Book Club Discussion: A Vintage Affair

Please take a look at the discussion questions below and Nancy's responses, then comment with your own responses to some or all of the questions. Also, please include the number of the question(s) with your response(s) so we can all keep track of what is being discussed. Feel free to add any other comments you have that are not prompted by the questions. Thank you for reading A Vintage Affair by Isabel Wolff and participating in our discussion!
How responsible is Phoebe for what happened to Emma?

Phoebe believes that she could have done more to help Emma, so she lives with constant regret and guilt. Her feelings are understandable, and I kept thinking that she should have gone to a grief counselor or sought some sort of professional help instead of trying to escape by opening a clothing store. She was trying to mask her feelings and ignore them by working all the time, but that didn’t take away the loss and how upset she really was. The book had a dark cloud hanging over it because of this. Usually, in chick lit/women’s fiction the main character’s best friend is present, so the fact that Emma was deceased really made the story dark and difficult to read at times. Phoebe’s sadness was present in every scene, even when she thought she was moving on, she never really was until the very end of the book. Emma was always on Phoebe’s mind, and that awful night was always tormenting Phoebe.

Which of Phoebe's three romantic interests were you rooting for? Why?

I didn’t particularly care for any of them. I knew that she would never be with Guy again, which was understandable. I thought Miles was annoying, especially with how much he spoiled his daughter, Roxy. It was clear that Phoebe didn’t fit in with them, so I knew their relationship wouldn’t last. Dan was okay. He seemed like a nice guy, but it didn’t really matter to me if Phoebe ended up with him or not. I wasn’t really rooting for any of the guys.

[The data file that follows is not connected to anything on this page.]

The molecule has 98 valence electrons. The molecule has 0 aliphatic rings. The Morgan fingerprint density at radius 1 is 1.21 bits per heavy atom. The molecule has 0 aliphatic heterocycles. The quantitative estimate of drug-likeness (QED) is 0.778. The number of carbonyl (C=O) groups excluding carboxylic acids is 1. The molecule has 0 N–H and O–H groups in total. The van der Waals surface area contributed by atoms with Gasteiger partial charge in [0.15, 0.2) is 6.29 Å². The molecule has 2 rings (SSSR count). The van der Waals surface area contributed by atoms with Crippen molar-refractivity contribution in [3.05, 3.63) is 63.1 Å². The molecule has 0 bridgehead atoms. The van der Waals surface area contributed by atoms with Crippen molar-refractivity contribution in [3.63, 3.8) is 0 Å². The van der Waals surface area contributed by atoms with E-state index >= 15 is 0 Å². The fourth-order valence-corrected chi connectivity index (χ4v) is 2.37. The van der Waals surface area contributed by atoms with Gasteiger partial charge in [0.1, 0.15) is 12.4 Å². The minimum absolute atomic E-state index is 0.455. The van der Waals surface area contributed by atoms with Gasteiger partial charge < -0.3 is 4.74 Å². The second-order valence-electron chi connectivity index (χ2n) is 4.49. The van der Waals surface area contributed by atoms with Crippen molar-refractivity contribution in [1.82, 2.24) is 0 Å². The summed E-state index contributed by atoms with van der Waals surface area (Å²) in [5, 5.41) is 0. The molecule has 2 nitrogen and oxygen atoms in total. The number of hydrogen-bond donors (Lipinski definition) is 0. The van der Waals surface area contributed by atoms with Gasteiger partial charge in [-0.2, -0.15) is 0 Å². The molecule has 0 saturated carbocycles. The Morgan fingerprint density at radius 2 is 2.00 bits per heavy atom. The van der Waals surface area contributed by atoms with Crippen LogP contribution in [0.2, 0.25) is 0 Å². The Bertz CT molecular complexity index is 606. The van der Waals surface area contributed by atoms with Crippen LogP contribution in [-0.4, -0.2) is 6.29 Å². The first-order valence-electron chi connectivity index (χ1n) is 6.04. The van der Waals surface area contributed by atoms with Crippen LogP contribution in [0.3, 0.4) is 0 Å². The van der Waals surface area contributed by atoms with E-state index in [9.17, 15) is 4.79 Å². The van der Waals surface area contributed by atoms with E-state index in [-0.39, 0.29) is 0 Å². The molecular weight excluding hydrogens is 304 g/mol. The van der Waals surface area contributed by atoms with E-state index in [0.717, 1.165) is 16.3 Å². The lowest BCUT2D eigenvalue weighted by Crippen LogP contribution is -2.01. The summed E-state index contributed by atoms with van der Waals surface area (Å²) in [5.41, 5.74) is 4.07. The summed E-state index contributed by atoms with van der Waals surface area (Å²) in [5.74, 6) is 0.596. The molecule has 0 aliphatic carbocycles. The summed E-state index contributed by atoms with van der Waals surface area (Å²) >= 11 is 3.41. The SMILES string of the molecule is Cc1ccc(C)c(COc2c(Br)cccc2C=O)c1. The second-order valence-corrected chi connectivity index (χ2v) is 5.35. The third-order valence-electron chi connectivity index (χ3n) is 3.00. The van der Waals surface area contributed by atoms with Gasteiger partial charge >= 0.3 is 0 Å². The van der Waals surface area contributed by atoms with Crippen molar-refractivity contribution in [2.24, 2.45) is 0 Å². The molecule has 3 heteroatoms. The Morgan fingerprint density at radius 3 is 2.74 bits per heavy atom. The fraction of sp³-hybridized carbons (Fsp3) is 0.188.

Talk about the connection between Thérèse Bell and Phoebe. What draws them together? What do their losses have in common? Why hasn't Thérèse shared her story of Monique with anyone before?

Thérèse and Phoebe are drawn together by vintage clothes, but they bond because they both lost dear friends. Like Phoebe, Thérèse also feels guilty for what she thinks happened to her childhood friend, Monique. Both women feel as if their friends were counting on them for help and they let them down. Thérèse has been too ashamed to share her story with anyone until Phoebe comes along. They have an instant connection and form a deep bond, despite the big age difference between them. 

Were you engaged by the detailed passages about vintage clothing—the style, fabric, and history of fashion?

I enjoyed all the details about the vintage clothing. It was obvious that the author did her research and/or has her own passion for vintage clothes since it was clear that she was very knowledgeable about these items. 

Phoebe says, "when you buy a piece of vintage clothing, you're not just buying fabric and thread—you're buying a piece of someone's past." Do you wear vintage clothes? If so, is the idea of wearing a piece of someone else's life appealing to you? If you've never purchased vintage clothes, why not?

I haven’t bought or worn vintage clothes, but I do buy and wear vintage inspired clothes from ModCloth. I love the retro inspired look of these clothes. I wouldn’t be opposed to wearing vintage clothes if I really fell in love with the piece and felt like I had to have it. 

A number of reviewers insist that A Vintage Affair is "NOT just chick lit." What is chick-lit and what separates it from so called "serious fiction"?

In my post In Defense of Chick Lit, I explain what chick lit is and what it is not. I don’t like to call something “serious fiction” because that implies that other books that are on the more humorous side don’t have depth, and that’s not true. It also implies that certain books should be taken seriously and others shouldn’t, and I don’t agree with that either. Books have merit for different reasons. I don’t think the chick lit/women’s fiction genre should be split down the middle between serious and non-serious.

Is the book's ending satisfying? Were all the loose ends tied-up?

The ending was satisfying for me. The loose ends were tied up in the epilogue, and it was nice to have that last part to get some closure about “the blue coat.” Phoebe’s relationship/friendship with Dan was left open-ended, which was okay with me. Like I said before, I wasn’t too invested in any of the romances going on throughout the book. They were overshadowed by Phoebe’s and Thérèse’s stories of loss. 

Would you recommend A Vintage Affair? Why or why not?

It was well-written, so I would recommend it, but I would caution people that it has a darker storyline than they might expect. It seems as though the book is about a vintage clothing shop and the owner’s adventures in life and love, but it’s more about loss, longing, sadness, regret, and trying to move on. Despite the whimsy of vintage clothing, Phoebe and Thérèse have such upsetting stories, which take over the book.